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A tribute to the late Archibald (Archie) Gillies, violinist, educator and mentor who died in Inverness

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Archie Gillies.
Archie Gillies.

Archibald (Archie) Gillies, violinist, educator and mentor to generations of amateur musicians in the north, died aged 95, on July 12 at the Royal Northern Infirmary in Inverness.

A huge enthusiast for classical music – or at least the parts of it he approved of – Archie was playing until the last few months of his life.

With his beautiful, rounded violin tone and his remarkable ability to sight-read the trickiest music, he delighted in sharing his gifts by teaching young and not so young alike, playing with amateur musicians and giving them access to some of the greatest works in the repertoire.

He loved making music, and was in great demand locally for all manner of musical performances, giving recitals and even playing in Inverness’s Truly Terrible Orchestra despite failing health. “It’s good fun,”was his reasoning.

Passionate about music, Archie was not, strictly speaking, a professional musician, although he could have been.

For many years he worked in the Western Isles and then the Highlands as a technical teacher, rising to become the Highland Regional Council’s adviser in technical education.

He was widely read, a lifelong socialist and a product of his early years in pre-war Springburn, Glasgow.

Life was not easy, with his father – a union activist – often out of work.

He did part-time jobs to finance his violin lessons, which were disrupted during the Clydeside blitz when the family home was bombed and he was evacuated to relatives in Cumnock.

In the difficult post-war years, Archie won music competitions and broadcast on BBC radio, but was advised by his uncle, a professional violinist, not to become a full-time musician as there was simply not enough work – “He said I would end up playing at the bandstand on Dunoon pier during the summer”. So he attended Jordanhill Teacher Training College, then taught technical subjects at Wellshot Secondary, Glasgow before accepting a job in South Uist.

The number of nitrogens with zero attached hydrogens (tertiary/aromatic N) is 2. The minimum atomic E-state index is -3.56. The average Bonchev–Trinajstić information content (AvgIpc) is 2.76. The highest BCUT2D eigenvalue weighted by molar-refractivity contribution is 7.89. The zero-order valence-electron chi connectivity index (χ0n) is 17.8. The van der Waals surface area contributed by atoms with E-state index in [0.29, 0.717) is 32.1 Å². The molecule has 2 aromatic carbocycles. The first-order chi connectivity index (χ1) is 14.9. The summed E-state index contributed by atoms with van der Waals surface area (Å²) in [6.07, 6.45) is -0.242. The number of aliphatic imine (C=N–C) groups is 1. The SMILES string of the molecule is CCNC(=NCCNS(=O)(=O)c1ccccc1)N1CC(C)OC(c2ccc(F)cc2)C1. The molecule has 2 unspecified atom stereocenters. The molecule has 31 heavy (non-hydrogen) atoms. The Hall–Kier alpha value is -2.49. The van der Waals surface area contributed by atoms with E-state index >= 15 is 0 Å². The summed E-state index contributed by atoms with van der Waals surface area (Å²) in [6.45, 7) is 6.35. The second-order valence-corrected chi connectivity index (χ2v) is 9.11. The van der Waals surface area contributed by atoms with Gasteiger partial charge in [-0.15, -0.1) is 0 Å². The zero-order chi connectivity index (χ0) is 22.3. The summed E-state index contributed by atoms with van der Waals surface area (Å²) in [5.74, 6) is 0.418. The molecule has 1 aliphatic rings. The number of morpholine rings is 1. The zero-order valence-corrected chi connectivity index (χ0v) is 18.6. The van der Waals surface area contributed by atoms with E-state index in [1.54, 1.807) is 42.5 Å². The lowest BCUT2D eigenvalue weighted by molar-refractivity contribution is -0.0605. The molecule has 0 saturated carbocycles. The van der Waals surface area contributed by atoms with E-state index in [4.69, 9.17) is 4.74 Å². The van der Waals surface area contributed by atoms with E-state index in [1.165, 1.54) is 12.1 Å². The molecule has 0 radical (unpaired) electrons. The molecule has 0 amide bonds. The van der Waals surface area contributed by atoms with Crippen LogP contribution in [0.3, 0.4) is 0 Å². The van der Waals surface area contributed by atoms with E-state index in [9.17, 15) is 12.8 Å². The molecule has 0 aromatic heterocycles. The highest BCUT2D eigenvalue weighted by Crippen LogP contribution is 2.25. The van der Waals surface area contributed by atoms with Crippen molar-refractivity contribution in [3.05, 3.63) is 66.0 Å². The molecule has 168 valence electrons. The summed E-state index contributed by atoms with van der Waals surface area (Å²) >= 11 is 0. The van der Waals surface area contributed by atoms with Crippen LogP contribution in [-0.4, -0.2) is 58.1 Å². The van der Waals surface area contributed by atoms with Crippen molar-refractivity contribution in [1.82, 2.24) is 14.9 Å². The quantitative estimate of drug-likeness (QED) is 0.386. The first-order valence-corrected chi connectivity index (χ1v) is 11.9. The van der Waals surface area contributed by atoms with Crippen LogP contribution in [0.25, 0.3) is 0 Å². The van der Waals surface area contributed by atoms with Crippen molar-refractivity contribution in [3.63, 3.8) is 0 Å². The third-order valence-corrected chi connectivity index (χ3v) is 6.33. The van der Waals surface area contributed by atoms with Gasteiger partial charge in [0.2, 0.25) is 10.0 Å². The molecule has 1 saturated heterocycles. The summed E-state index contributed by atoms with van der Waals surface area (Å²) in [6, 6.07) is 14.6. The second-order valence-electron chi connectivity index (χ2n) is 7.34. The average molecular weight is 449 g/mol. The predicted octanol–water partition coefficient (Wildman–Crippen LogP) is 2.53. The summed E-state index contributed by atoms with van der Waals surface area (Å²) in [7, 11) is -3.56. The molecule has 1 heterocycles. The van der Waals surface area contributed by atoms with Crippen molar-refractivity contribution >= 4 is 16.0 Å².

It came with a house, a priority for a newly-married man – he’d married wife Anne in 1954.

He quickly established musical links with the local community, taking advantage of playing opportunities wherever they arose, as he did later in the Highlands.

He played regularly for the Haddo House Opera series run by the Countess of Haddo.

In the early 1960s he set up The High School Orchestra followed by the Inverness String Orchestra in 1967, giving annual Christmas carol concerts in aid of charity.

In the 1990s the String Orchestra became an evening class, putting amateurs through their paces with a genial yet rigorous approach which kept the flame of classical string playing alive in an environment where traditional music-making held sway.

Not that Archie was averse to playing a few reels.

At chamber music courses in Ullapool and Kirkwall, he was the first to strike up a tune in the local pubs and often amongst the last to leave.

His energy – even in his 90s – was remarkable. “How about one last movement before we break up?” he’d ask his exhausted fellow string quartet players, decades younger than himself, as midnight approached!

Regular musical evenings at home were also enjoyed by a great number of musicians, not least thanks to the wonderful tea breaks of home baking provided by his wife Anne.

He was always willing to provide advice to players – amateur and professional, and was a stalwart of amateur chamber music courses at St. Andrews, Glasgow, and Harrogate.

He was a loyal audience member for Inverness chamber music recitals, chatting to musicians afterwards and trying their violins.

At times his plain speaking could be perhaps carried too far.

At his packed funeral service, his son Alasdair recounted an instance when Archie met Nicola Benedetti after a concerto performance in Inverness and suggested that her tone, though wonderful, could be improved if she swayed around during her performance a bit less!

He later wrote to congratulate her on her subsequent televised Aberdeen Proms performance.

Archie was a great character – his approach to music and to life was inspirational, and he will be much missed.

His wife Anne, died in 2013, and he is survived by his three sons, Norman, Duncan and Alasdair.

n Gordon Adam, chairman, music Inverness.

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